Daniel Devine was born in Ireland, and as a young man, migrated to this country. After having served in the Civil War, he settled in Portage, Wisconsin. Here he served as a government surveyor, trapper, and fur trader. From Portage her move northward to the Flambeau Flowage section where he was engaged as an Indian Agent for the Reservation at Flambeau. Here he lived among the Native Americans, learned their mode of living, their language, and also to respect and admire them. So much so that he fell in love and married an Indian girl named Kate Scott. Kate’s mother was a member of the Chippewa Indian tribe. Her father, however, was of French Indian extraction and originally came from Bayfield, Wisconsin. Daniel and Kate, knowing of the many hardships ahead, were not daunted, nor were they afraid. They knew how to work, were strong, and willing to meet any challenge ahead of them. They worked together clearing the land, and making a home for themselves and they were happy. To this union, nine children were born, seven boys and two girls. Our Mary Haskins was one of the daughters.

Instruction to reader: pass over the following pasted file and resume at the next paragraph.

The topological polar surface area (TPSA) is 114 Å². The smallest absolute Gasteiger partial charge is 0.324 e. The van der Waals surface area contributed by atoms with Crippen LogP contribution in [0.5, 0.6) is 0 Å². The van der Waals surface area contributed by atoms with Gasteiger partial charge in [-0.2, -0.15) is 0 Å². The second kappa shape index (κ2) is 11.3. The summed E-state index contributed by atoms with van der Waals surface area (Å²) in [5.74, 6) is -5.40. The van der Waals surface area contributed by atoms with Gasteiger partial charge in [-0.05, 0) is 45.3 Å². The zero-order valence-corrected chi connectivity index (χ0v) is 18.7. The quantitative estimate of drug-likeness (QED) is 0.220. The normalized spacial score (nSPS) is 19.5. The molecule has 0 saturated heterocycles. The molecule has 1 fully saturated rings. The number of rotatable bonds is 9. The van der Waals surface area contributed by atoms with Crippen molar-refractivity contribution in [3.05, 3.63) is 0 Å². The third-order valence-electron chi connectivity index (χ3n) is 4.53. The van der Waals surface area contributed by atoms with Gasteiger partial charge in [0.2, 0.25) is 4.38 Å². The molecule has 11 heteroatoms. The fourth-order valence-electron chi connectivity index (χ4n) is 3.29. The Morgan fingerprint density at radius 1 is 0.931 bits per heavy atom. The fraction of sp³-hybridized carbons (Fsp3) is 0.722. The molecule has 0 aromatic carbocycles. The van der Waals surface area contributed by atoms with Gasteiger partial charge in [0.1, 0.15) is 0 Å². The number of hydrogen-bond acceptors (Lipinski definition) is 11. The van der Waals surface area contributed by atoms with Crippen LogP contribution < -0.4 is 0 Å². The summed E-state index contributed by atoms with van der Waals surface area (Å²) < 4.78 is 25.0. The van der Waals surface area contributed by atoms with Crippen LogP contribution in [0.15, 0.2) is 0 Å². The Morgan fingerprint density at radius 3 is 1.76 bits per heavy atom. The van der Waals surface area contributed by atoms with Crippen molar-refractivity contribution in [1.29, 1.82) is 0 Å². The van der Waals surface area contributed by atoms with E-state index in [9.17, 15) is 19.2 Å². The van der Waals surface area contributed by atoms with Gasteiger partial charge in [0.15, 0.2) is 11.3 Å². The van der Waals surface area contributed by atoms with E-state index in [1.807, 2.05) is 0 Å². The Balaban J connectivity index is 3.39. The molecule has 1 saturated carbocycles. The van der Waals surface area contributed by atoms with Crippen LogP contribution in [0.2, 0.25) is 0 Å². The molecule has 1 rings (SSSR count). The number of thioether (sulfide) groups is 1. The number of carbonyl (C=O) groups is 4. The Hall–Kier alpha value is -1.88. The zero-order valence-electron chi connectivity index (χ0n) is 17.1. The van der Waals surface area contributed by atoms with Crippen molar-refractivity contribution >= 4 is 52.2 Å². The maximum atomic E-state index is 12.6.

The Devines lived on the Flambeau Reservation for a few years, but mother Devine desiring a more quiet and secluded home from her children urged her husband to give up his job and leave. Guided by his wife’s council and good judgment, he moved his family to a sire on what is now known as Rest Lake where the present Ilge Resort now operates. At that time it was entirely unpopulated or settled. Quietness and privacy was achieved here at the sacrifice of not having any neighbors for miles and miles. Here they carried on, the growing family assisting in their daily struggles of living. Conveniences were non-existent, ingenuity was a necessity making use of every available growing plant, fruit, and wildlife was a natural duty. Hunting and fishing were not only for pleasure—it meant food on the table. Wild rice, berries, buts etc. were gathered by young and old. Preservation of the fruits and game, though of primitive nature, was thorough and self-sustaining. Root cellars were a necessity in those days. They were deep pits dug in the ground, protection from frost and cold, in which vegetables of all kinds were stored for the winter. One of the root cellars of the Devine family still exists at the Ilge Resort – identified on the outside by “D. Devine.”